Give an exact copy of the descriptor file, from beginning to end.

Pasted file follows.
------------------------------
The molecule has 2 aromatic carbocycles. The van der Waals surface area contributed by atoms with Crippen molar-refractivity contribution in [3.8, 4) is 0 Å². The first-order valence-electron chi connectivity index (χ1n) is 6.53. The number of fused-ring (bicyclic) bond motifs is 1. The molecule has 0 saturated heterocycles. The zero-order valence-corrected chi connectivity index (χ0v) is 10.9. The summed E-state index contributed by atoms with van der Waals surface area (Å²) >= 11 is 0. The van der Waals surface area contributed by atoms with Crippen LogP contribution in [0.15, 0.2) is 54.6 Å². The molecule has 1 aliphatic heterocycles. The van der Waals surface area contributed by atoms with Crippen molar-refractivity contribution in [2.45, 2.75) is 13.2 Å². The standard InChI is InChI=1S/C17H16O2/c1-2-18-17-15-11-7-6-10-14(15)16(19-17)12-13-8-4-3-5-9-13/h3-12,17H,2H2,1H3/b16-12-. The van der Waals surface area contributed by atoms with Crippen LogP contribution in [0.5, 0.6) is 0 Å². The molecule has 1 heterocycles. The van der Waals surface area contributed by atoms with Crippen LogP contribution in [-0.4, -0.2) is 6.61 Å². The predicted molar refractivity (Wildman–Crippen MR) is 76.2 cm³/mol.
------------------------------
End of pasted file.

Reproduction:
The molecule has 2 aromatic carbocycles. The van der Waals surface area contributed by atoms with Crippen molar-refractivity contribution in [3.8, 4) is 0 Å². The first-order valence-electron chi connectivity index (χ1n) is 6.53. The number of fused-ring (bicyclic) bond motifs is 1. The molecule has 0 saturated heterocycles. The zero-order valence-corrected chi connectivity index (χ0v) is 10.9. The summed E-state index contributed by atoms with van der Waals surface area (Å²) >= 11 is 0. The van der Waals surface area contributed by atoms with Crippen LogP contribution in [0.15, 0.2) is 54.6 Å². The molecule has 1 aliphatic heterocycles. The van der Waals surface area contributed by atoms with Crippen molar-refractivity contribution in [2.45, 2.75) is 13.2 Å². The standard InChI is InChI=1S/C17H16O2/c1-2-18-17-15-11-7-6-10-14(15)16(19-17)12-13-8-4-3-5-9-13/h3-12,17H,2H2,1H3/b16-12-. The van der Waals surface area contributed by atoms with Crippen LogP contribution in [0.5, 0.6) is 0 Å². The molecule has 1 heterocycles. The van der Waals surface area contributed by atoms with Crippen LogP contribution in [-0.4, -0.2) is 6.61 Å². The predicted molar refractivity (Wildman–Crippen MR) is 76.2 cm³/mol.